The Portrayal of Women in the Aeneid

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How much control do women have over their emotions in the Aeneid? In his poem, Virgil frequently shows women in situations where irrational thoughts lead to harmful choices. Specifically, Virgil presents women as being easily influenced by their emotions. Consequently, these characters make decisions that harm both themselves and those around them. Throughout Aeneas’s journey, divinities such as Juno and Venus are seen taking advantage of the emotions of different women, influencing these characters to act in ways that ignore important priorities. Not only does Virgil present women as completely vulnerable to their emotions, but he also shows the problems that arise when these women engage in decisions where they put their own feelings …show more content…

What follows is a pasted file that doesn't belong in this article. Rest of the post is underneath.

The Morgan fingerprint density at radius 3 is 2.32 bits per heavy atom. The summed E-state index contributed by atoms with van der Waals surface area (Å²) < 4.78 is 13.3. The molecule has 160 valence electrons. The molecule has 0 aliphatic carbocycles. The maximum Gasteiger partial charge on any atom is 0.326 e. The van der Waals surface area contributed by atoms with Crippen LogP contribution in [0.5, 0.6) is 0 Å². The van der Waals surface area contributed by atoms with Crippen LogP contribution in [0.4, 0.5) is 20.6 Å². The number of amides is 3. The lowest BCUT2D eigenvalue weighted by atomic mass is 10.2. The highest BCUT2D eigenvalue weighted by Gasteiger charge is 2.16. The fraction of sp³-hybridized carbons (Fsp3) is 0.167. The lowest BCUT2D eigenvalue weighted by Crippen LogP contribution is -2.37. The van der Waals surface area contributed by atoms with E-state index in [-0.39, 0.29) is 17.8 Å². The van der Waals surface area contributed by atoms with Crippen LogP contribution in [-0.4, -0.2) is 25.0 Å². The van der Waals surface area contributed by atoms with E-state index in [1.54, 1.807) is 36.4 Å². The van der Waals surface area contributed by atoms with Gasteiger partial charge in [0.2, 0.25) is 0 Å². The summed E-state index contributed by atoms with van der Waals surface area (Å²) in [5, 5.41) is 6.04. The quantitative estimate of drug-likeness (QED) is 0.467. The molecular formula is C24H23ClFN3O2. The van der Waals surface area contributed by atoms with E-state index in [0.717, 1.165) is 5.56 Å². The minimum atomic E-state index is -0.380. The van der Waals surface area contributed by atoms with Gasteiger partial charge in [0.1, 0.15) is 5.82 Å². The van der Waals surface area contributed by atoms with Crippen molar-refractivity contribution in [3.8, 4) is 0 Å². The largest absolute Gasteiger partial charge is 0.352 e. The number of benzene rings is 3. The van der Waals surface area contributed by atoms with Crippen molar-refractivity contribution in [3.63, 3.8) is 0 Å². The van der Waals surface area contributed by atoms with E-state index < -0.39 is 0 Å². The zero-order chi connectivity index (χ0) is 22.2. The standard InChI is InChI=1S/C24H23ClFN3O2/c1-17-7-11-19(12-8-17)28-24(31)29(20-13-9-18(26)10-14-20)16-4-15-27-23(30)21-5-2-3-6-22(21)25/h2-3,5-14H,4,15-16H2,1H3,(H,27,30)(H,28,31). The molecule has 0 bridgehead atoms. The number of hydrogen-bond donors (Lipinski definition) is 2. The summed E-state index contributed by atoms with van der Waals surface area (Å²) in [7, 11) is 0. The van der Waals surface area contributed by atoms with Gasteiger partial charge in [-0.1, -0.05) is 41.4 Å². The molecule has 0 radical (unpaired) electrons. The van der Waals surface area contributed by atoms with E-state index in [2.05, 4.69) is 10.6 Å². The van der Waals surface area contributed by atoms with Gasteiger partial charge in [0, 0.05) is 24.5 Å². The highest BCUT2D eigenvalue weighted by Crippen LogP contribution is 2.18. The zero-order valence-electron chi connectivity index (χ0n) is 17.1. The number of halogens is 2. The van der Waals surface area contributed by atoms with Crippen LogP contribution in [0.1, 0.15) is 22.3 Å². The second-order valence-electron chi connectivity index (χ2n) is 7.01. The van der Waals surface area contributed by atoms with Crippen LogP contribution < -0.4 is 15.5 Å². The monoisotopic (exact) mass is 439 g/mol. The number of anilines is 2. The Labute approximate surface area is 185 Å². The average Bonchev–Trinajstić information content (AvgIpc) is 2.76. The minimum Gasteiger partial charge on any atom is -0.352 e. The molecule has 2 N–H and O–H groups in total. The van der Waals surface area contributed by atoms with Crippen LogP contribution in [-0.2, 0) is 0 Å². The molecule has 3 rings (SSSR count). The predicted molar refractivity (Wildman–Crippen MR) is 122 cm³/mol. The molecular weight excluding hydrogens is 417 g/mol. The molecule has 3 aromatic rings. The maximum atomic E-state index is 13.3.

On the other hand, Virgil notes that Dido’s love for Aeneas has caused her to suffer. Dido’s emotions have caused her to act like a wounded animal, not thinking about the consequences of her own actions. By being reduced to an animal, Dido has lost all rational thought. Consequently, Dido’s lack of rational thought causes her to begin to ignore other duties she has to fulfill. After she falls in love with Aeneas, Dido disregards the vow that she made to her suitors. While Aeneas and Dido go hunting, Juno sends down a storm that forces the two into a cave. In the cave, Dido makes love to Aeneas and calls the affair a marriage. Shortly after this incident, news spreads beyond her kingdom that the Carthaginian leader has abandoned her obligations as a ruler. When the news reaches Iarbas, one of Dido’s suitors, the African king expresses his anger (IV 264-274). Dido’s love for Aeneas has caused her to ignore basic agreements that she has established. Not only did Dido lie to Iarbas, but she has also forgotten to keep the promise that she made to herself to not marry another man (IV 19-35). Dido has abandoned her own reputation. Instead of taking responsibility for the choices she has made, Dido continues her pursuit of the Trojan hero. Additionally, Dido neglects other responsibilities when Aeneas is constructing homes in Carthage. Virgil composes, “Soon / as his winged feet touched down on the first huts in sight / he